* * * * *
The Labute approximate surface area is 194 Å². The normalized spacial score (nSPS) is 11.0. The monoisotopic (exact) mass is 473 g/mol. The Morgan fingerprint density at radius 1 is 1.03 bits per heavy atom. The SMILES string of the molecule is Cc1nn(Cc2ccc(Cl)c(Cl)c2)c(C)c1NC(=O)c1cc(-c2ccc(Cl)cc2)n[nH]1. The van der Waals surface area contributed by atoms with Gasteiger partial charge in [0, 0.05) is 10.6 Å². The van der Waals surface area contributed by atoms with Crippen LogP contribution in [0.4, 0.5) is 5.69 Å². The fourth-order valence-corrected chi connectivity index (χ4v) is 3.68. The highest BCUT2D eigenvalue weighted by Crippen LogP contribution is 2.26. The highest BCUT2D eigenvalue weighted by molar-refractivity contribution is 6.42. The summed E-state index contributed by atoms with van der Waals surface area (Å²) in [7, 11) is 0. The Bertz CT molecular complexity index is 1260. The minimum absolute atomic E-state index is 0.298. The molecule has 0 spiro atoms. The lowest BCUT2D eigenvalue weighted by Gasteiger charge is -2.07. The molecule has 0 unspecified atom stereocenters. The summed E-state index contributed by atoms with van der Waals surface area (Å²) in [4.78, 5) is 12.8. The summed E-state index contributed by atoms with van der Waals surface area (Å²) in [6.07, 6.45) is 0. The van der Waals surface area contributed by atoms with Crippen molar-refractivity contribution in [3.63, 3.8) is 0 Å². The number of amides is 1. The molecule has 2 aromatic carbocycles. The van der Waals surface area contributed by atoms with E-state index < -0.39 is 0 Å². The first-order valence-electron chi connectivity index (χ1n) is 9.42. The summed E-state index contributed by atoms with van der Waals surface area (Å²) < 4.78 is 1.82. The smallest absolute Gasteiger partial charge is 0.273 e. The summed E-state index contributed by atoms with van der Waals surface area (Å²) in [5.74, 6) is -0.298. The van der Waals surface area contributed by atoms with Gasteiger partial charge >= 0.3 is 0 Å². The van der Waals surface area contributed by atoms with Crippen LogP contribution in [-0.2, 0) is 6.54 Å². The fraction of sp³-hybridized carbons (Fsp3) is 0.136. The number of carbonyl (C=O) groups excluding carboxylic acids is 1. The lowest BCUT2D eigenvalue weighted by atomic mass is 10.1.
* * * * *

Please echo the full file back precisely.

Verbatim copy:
The Labute approximate surface area is 194 Å². The normalized spacial score (nSPS) is 11.0. The monoisotopic (exact) mass is 473 g/mol. The Morgan fingerprint density at radius 1 is 1.03 bits per heavy atom. The SMILES string of the molecule is Cc1nn(Cc2ccc(Cl)c(Cl)c2)c(C)c1NC(=O)c1cc(-c2ccc(Cl)cc2)n[nH]1. The van der Waals surface area contributed by atoms with Gasteiger partial charge in [0, 0.05) is 10.6 Å². The van der Waals surface area contributed by atoms with Crippen LogP contribution in [0.4, 0.5) is 5.69 Å². The fourth-order valence-corrected chi connectivity index (χ4v) is 3.68. The highest BCUT2D eigenvalue weighted by Crippen LogP contribution is 2.26. The highest BCUT2D eigenvalue weighted by molar-refractivity contribution is 6.42. The summed E-state index contributed by atoms with van der Waals surface area (Å²) in [7, 11) is 0. The Bertz CT molecular complexity index is 1260. The minimum absolute atomic E-state index is 0.298. The molecule has 0 spiro atoms. The lowest BCUT2D eigenvalue weighted by Gasteiger charge is -2.07. The molecule has 0 unspecified atom stereocenters. The summed E-state index contributed by atoms with van der Waals surface area (Å²) in [4.78, 5) is 12.8. The summed E-state index contributed by atoms with van der Waals surface area (Å²) in [6.07, 6.45) is 0. The van der Waals surface area contributed by atoms with Crippen molar-refractivity contribution in [3.63, 3.8) is 0 Å². The number of amides is 1. The molecule has 2 aromatic carbocycles. The van der Waals surface area contributed by atoms with E-state index < -0.39 is 0 Å². The first-order valence-electron chi connectivity index (χ1n) is 9.42. The summed E-state index contributed by atoms with van der Waals surface area (Å²) < 4.78 is 1.82. The smallest absolute Gasteiger partial charge is 0.273 e. The summed E-state index contributed by atoms with van der Waals surface area (Å²) in [5.74, 6) is -0.298. The van der Waals surface area contributed by atoms with Gasteiger partial charge >= 0.3 is 0 Å². The van der Waals surface area contributed by atoms with Crippen LogP contribution in [-0.2, 0) is 6.54 Å². The fraction of sp³-hybridized carbons (Fsp3) is 0.136. The number of carbonyl (C=O) groups excluding carboxylic acids is 1. The lowest BCUT2D eigenvalue weighted by atomic mass is 10.1.